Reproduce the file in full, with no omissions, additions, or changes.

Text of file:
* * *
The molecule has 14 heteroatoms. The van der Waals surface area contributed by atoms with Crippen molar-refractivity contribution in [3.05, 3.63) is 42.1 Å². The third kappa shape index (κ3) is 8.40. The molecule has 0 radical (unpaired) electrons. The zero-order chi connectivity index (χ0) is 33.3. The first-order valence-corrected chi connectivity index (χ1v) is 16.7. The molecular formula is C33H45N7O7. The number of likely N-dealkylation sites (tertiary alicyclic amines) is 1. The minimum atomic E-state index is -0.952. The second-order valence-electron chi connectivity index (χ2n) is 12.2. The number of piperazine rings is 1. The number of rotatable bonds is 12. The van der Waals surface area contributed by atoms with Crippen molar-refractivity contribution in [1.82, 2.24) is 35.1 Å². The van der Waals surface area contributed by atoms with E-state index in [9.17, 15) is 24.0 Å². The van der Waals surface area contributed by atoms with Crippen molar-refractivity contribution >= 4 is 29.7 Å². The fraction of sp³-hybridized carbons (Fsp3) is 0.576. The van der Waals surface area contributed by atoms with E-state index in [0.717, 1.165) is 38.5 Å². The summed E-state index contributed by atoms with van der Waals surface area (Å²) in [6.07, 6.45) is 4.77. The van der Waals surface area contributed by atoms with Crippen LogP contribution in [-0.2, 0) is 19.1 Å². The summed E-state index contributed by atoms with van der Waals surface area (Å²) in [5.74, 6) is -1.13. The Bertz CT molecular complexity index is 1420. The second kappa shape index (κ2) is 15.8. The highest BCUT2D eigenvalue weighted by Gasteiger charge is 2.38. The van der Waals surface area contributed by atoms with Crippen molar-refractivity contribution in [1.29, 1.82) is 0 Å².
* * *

The molecule has 14 heteroatoms. The van der Waals surface area contributed by atoms with Crippen molar-refractivity contribution in [3.05, 3.63) is 42.1 Å². The third kappa shape index (κ3) is 8.40. The molecule has 0 radical (unpaired) electrons. The zero-order chi connectivity index (χ0) is 33.3. The first-order valence-corrected chi connectivity index (χ1v) is 16.7. The molecular formula is C33H45N7O7. The number of likely N-dealkylation sites (tertiary alicyclic amines) is 1. The minimum atomic E-state index is -0.952. The second-order valence-electron chi connectivity index (χ2n) is 12.2. The number of piperazine rings is 1. The number of rotatable bonds is 12. The van der Waals surface area contributed by atoms with Crippen molar-refractivity contribution in [1.82, 2.24) is 35.1 Å². The van der Waals surface area contributed by atoms with E-state index in [9.17, 15) is 24.0 Å². The van der Waals surface area contributed by atoms with Crippen molar-refractivity contribution >= 4 is 29.7 Å². The fraction of sp³-hybridized carbons (Fsp3) is 0.576. The van der Waals surface area contributed by atoms with E-state index in [0.717, 1.165) is 38.5 Å². The summed E-state index contributed by atoms with van der Waals surface area (Å²) in [6.07, 6.45) is 4.77. The van der Waals surface area contributed by atoms with Crippen LogP contribution in [-0.2, 0) is 19.1 Å². The summed E-state index contributed by atoms with van der Waals surface area (Å²) in [5.74, 6) is -1.13. The Bertz CT molecular complexity index is 1420. The second kappa shape index (κ2) is 15.8. The highest BCUT2D eigenvalue weighted by Gasteiger charge is 2.38. The van der Waals surface area contributed by atoms with Crippen molar-refractivity contribution in [1.29, 1.82) is 0 Å².